Size: 14 cm – Weight: 18 g Wingspan: 22 cm – Breeding season: April – July – Life expectancy: about 5 years
Fortress and Old Town of Luxembourg City – 25 years UNESCO World Heritage
In 1972, the “Convention Concerning the Protection of the World Cultural and Natural Heritage” established the criteria for the inscription of sites on the UNESCO World Heritage List and is applied accordingly by the World Heritage Committee to assess the outstanding universal value of a candidate site.
Of the six criteria for World Heritage sites, the fourth is particularly relevant for Luxembourg City, where a large protected area with a core zone of 29.94 hectares has been on the list since 17 December 1994: The site “is an outstanding example of a type of building, architectural, or technological ensemble or landscape which illustrates a significant stage in human history”. Looking at the history of the city, the influence of the fortress on the daily life and work of its inhabitants over the years is omnipresent. Added to this is the special, very impressive scenic character of the site.
On the occasion of the 25th anniversary, the National Commission for Cooperation with UNESCO put together a series of interesting events running from 17.12.2019 to 17.12.2020.
175th birthday of Gabriel Lippmann
Jonas Ferdinand Gabriel Lippmann, born in Luxembourg on 16 August 1845 to French parents, received the Nobel Prize in Physics in 1908 for the Lippmann process of colour photography, which was named after him.
The process is characterized by the outstanding quality and improved durability of the prints. The Musée de l’Elysée in Lausanne still houses 130 colour photographs taken between 1891 and 1899. Lippmann worked for 12 years developing his technique. After its presentation in Paris, however, it took another 17 years before he received the Nobel Prize for this unique work.
Although the Lippmann method did not prevail, Gabriel Lippmann was undisputedly one of the most important physicists in his time. In 1872 he developed the capillary electrometer and in 1875 he provided important findings in the field of electrowetting, which brought him great international recognition in the field of microfluidics.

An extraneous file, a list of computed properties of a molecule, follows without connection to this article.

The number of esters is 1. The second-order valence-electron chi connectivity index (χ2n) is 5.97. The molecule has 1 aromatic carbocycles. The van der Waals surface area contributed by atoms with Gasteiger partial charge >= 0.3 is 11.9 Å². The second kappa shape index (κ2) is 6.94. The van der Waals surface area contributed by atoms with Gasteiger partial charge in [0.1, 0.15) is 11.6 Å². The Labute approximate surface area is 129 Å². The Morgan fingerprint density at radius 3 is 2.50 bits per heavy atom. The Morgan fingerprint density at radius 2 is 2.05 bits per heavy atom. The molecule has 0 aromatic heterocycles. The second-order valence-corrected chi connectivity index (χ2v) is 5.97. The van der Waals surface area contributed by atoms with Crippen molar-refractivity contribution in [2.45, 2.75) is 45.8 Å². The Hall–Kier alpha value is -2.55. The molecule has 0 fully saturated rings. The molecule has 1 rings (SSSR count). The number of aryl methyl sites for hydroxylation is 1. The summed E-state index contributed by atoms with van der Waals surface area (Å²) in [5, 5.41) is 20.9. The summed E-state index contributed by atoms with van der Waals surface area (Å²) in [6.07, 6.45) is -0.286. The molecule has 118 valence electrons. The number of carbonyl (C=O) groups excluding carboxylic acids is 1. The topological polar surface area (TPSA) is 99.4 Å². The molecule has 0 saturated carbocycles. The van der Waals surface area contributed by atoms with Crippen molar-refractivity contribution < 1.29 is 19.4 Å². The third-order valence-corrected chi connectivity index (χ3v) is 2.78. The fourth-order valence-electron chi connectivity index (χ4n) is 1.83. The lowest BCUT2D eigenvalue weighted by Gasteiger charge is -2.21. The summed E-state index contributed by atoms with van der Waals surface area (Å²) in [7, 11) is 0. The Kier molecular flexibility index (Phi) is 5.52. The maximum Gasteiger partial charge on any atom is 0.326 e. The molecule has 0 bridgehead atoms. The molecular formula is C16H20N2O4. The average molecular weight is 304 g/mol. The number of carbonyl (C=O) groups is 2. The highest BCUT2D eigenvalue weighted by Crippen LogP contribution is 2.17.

Gabriel Lippmann died on 13 July 1921 on an Atlantic crossing from New York to Le Havre.
International Year of Plant Health
The United Nations General Assembly has declared 2020 the “International Year of Plant Health” (IYPH).
This involves implementing measures to control plant diseases and pests in order to prevent them from spreading to new areas. Plants are an existential element for life on earth. The initiative aims to underline the importance of plant health for food security, the supply of raw materials, biodiversity and the various services provided by agriculture, forestry, water management and other ecosystems on Earth.
The Administration of the Technical Services for Agriculture of the Ministry of Agriculture, Viticulture and Rural Development implements the phytosanitary measures in Luxembourg. In concrete terms, import controls are first carried out at the airport, i.e. goods such as flowers, fruit or seeds are checked for new foreign pests on arrival in the country in order to prevent them from spreading further. Secondly, traps are permanently operated and analysed to detect, identify and control non-native pests.
In addressing this topic, the United Nations is making an important contribution to raising awareness in a globalised world in which the implementation of sustainable development goals is becoming increasingly important.